Provisioning services: The effect of Piliostigma shrubs on straw and grain yield of sorghum at harvest is not significant. The interest of Piliostigma lies more in the practices of spreading twigs in Yilou, Burkina. Proximity to shea has little or no effect on sorghum yield. The ratio of root biomass to above-ground sorghum biomass was higher under the trees (roots favored by the proximity of the tree), suggesting that a shading effect was involved in the yield reduction. The effect of the F. albida canopy has a favorable effect on millet yield (twice as high under the canopy than halfway up the trunk). The effect is visible on litter and LAI by drone up to about 18 m from the trunk. Its effect is, however, not significant on peanut yield, probably more independent of fertility as a legume than millet. The ratio of root biomass to above-ground biomass increased with distance from F. albida, for both millet and groundnuts, indicating a decrease in resources with distance from the tree. The main uses of the trees are: timber and fuel, almonds and fruits, edible or fodder leaves for food or health purposes. 3 methods converge to estimate that the growth of the rings of F. albida is about 1cm / year at 130 cm from the ground, thus after the stem has reached this height. Finally, the highest biomass of Piliostigma was recorded with 976 shrubs/ha.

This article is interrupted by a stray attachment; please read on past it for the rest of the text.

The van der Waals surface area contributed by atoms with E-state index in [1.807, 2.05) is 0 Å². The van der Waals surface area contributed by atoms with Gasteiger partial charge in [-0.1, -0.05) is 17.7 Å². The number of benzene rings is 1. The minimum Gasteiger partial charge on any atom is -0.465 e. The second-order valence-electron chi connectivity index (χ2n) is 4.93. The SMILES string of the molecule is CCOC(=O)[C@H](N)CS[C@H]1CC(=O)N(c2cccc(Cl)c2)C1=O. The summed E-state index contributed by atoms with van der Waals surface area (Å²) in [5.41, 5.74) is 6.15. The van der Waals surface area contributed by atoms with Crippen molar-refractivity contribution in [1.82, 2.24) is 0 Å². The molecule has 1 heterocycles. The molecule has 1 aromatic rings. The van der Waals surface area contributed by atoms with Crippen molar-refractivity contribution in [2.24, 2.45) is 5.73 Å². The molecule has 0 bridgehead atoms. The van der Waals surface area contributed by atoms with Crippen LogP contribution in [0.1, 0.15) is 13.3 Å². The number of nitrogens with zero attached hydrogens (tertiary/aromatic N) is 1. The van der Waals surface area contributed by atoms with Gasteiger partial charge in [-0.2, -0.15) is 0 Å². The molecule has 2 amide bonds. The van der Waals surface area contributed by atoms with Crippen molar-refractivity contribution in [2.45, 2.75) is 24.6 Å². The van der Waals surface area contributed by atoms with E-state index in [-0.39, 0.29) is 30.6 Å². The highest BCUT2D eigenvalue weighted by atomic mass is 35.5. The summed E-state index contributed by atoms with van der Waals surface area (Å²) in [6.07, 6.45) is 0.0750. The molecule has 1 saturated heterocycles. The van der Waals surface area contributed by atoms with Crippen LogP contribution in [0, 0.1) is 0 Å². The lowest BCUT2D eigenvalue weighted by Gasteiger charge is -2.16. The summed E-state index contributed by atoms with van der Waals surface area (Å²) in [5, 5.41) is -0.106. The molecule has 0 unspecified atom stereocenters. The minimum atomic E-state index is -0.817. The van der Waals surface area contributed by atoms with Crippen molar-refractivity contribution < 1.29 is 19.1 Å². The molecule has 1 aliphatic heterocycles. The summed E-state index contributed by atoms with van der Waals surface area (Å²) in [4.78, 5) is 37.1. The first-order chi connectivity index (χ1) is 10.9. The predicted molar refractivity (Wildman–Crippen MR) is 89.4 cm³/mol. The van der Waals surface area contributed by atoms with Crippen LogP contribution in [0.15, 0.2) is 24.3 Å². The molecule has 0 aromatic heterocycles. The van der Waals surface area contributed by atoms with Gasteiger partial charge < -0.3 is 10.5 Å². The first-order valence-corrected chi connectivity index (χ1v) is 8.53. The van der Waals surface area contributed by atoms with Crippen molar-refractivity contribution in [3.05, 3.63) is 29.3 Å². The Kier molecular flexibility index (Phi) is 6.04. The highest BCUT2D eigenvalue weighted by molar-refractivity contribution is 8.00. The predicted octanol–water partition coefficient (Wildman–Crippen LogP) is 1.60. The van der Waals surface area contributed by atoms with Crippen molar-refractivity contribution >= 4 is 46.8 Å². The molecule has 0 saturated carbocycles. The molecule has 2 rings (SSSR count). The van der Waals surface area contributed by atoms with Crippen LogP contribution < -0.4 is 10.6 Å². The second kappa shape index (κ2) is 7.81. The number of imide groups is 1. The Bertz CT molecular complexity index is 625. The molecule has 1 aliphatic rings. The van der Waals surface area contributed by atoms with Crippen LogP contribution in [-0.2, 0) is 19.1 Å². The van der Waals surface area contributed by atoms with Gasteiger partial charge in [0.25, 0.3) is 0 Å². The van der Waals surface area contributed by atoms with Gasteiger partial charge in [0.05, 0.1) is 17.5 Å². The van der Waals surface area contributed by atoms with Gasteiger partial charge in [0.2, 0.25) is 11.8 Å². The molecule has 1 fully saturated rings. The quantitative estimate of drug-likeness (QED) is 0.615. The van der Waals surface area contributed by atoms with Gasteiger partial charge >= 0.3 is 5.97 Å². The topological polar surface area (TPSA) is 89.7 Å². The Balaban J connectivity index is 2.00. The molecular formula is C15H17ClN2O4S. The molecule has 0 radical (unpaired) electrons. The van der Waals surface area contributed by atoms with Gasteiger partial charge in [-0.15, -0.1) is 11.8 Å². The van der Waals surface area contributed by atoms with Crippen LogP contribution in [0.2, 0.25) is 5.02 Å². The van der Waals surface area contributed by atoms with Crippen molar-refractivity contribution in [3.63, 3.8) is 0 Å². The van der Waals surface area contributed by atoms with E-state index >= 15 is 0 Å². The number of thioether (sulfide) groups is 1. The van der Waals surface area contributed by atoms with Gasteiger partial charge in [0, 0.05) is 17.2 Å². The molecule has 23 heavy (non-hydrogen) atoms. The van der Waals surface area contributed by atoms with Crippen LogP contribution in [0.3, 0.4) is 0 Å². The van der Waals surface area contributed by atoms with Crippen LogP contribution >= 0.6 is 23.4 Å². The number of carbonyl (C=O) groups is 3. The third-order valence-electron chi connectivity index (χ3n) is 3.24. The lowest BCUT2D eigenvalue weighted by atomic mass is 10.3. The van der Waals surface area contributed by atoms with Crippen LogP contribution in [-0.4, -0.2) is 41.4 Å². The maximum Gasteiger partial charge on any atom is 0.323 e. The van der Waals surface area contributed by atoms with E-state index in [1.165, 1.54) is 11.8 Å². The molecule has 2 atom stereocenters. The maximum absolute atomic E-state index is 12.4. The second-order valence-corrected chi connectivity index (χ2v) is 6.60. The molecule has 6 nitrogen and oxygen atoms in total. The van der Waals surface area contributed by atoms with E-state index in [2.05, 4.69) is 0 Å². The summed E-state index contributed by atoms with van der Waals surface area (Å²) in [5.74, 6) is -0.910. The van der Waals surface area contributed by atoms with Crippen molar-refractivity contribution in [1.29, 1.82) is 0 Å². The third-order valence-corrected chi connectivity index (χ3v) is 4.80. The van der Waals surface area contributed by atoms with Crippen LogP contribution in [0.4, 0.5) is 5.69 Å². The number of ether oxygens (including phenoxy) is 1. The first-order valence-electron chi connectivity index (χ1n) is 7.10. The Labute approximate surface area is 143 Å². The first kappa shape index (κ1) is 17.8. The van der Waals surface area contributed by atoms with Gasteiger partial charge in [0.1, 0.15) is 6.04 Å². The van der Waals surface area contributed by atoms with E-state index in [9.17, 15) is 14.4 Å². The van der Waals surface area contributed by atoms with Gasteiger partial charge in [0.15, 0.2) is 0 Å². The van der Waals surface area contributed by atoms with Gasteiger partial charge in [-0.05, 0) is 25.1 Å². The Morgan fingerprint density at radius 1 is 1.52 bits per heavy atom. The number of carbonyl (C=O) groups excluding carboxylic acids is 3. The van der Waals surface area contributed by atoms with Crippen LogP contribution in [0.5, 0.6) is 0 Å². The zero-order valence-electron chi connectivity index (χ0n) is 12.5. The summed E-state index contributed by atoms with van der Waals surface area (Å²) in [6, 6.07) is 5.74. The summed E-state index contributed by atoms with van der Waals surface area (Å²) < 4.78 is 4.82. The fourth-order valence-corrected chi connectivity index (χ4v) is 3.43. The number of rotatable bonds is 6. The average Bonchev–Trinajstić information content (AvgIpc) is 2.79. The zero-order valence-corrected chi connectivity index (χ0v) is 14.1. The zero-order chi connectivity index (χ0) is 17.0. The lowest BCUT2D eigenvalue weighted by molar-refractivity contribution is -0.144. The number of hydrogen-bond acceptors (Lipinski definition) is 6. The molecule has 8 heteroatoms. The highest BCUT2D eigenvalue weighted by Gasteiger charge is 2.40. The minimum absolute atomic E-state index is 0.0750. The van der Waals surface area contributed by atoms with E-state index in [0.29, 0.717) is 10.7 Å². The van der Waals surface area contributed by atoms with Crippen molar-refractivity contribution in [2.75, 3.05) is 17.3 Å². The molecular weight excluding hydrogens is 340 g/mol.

The prospects mainly concern the analysis finalisation of the data collected in the field within the framework of WP 1 (park trajectory factors) and WP 2 (ecosystem services), the finalisation of the parameterisation, and the validation of the socio-economic and biophysical models (WP 3) and, finally, the implementation of the innovation platforms in Senegal and Burkina Faso (WP 3).

Seghieri Josiane, Droy Isabelle, Hadgu Kiros, Place Frank. (2021). Introduction to the special issue ‘‘scaling up of agroforestry innovations: enhancing food, nutrition and income security’’. Agroforestry Systems, [Early access]. p. [5 p.]